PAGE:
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Al Harlow pleased with how Prism is playing

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Al Harlow, the always laughing and smiling frontman of Canadian classic rockers Prism, is in a good place in his life.Al Harlow of Prism is looking forward to Whoop-Up Days. Photo by Richard Amery

“I’m really pleased with how the band is playing right now,” said Harlow, the band’s frontman/ lead guitarist/ lead singer and sole original member. They are putting the finishing touches on a new live CD reflecting where the new, reinvigorated band is at now, who are best known for a variety of ’70s and ’80s hits including “Spaceship Superstar”, “Night To Remember,” “Armageddon,” “Take Me To The Kaptin,” and “See Forever Eyes,” just to name a few.

Yet they are still releasing new music, having put out  their latest CD “ Big Black Sky ” in 2008, which they wrote with the help of long time songwriting parter Jim Vallance.

 He is looking forward to bringing the band to Lethbridge to play Whoop-Up Days, Aug. 26.

“We’ve played Lethbridge a lot of times, ” Harlow said, adding Whoop -Up Days may have been one of the first times they have played Lethbridge. They do play regularly in various Lethbridge bars like Average Joes.

“We have a lot of friends in Lethbridge,” he said.
 He doesn’t mind being pigeonholed as a classic rocker. Prism’s plethora of hits includes a ‘prism’ of influences including Who and Rolling Stones style rock  with elements of R and B and jazz.

 “I’m proud of everything we did. It was concentrated. Our music has its’ rock elements and R and B and horn sections. That’s what we were creating,” he said.

 “I don’t mind being called a classic rock band. I couldn’t put my finger on when that term was started. It just crept up. And it’s better than being called mothball rock,” he laughed.

“Besides classic rock is still being made. Bands like Aerosmith are still recording,” he observed, adding he is pleased people are still interested in Prism.

“We play to all ages. We have 19-year-olds banging their heads in front of the stage, and further back will be people in their 40s and 50s  who own vans and who grew up with us. People don’t care when the music came out. They just dig the music for what it is. We started to notice that in the ’90s,” he said.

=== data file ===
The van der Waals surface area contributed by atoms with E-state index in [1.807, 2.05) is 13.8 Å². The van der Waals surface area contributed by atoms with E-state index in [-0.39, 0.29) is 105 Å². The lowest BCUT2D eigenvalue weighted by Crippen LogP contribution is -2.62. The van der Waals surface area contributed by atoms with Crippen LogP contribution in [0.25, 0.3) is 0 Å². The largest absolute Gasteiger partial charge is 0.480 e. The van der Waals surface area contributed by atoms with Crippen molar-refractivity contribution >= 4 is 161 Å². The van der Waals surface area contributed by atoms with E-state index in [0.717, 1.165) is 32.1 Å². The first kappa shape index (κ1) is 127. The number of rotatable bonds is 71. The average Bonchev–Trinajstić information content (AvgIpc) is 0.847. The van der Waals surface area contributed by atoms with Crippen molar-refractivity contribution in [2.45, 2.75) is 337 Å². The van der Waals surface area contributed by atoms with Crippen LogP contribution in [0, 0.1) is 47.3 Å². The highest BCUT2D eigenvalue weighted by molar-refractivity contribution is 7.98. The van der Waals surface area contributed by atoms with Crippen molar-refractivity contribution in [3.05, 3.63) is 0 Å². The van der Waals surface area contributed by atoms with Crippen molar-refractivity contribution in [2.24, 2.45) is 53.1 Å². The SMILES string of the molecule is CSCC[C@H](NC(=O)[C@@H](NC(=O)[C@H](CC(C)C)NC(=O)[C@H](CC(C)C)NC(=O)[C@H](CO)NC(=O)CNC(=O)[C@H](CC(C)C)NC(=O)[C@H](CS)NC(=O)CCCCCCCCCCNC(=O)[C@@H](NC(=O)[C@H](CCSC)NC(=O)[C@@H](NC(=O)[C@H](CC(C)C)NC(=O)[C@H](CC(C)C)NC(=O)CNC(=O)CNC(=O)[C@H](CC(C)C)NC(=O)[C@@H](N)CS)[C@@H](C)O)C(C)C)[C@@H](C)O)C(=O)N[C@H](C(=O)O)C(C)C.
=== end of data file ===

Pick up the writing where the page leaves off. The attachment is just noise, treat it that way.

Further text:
“And how many children were conceived in a Chevy Nova to ‘Night To Remember,” he chuckled.


They have had a lot of hits in their career so they aren’t afraid to play their biggest one first, unlike most bands who make the audience wait until the end of the show to hear the big hit.

 “ We usually start with “Spaceship Superstar,” which is our biggest hit. Most bands save their big hits until the end of the show. So people are like “what the…’ they just played their biggest hit first. What’s next,” he said.

 He loves playing with the band, though they have slowed down somewhat.
 “I remember when Prism played  250 shows a year. I don’t think anybody does that anymore. Maybe Katy Perry or someone like that.”
 They have been busy playing the summer festival circuit.

While he started out as the band’s bassist, he always sang and played guitar in the studio, not to mention sang. His massive slide guitar solo is big attraction of Prism shows.

“ I’ve always played guitar. That’s me playing overdubbed guitar in “Take Me Away,” and in “Flying.” A fan at a show brought a picture of us playing in 1978 with me and the guitar, so I guess I was doing it then, ” he said.
 For now he is excited about the new live Prism CD which is almost completed.

“I’m very happy with the way the band is playing now,” he said adding they thought it was about time they recorded it.
“We‘re just going through the tracks and mixing them. So far we’re very pleased with it,” he said.

Looking back, he has enjoyed his career. He still keeps in touch with the other original members of Prism.

“Rocket Norton (original drummer) has retired and I have coffee with John Hall (original keyboardist) every week. But we’ve had two deaths on the family — Bruce Fairbairn our producer who was originally in the band and Ron Tabak,” he observed, adding they aren’t considering reuniting with the original members as they are busy with other projects.
 They will be on stage at 9 or 9:30 p.m.

— By Richard Amery, L.A. Beat Editor
A version of this story appears in the Aug. 26, 2011 of the Lethbridge Herald
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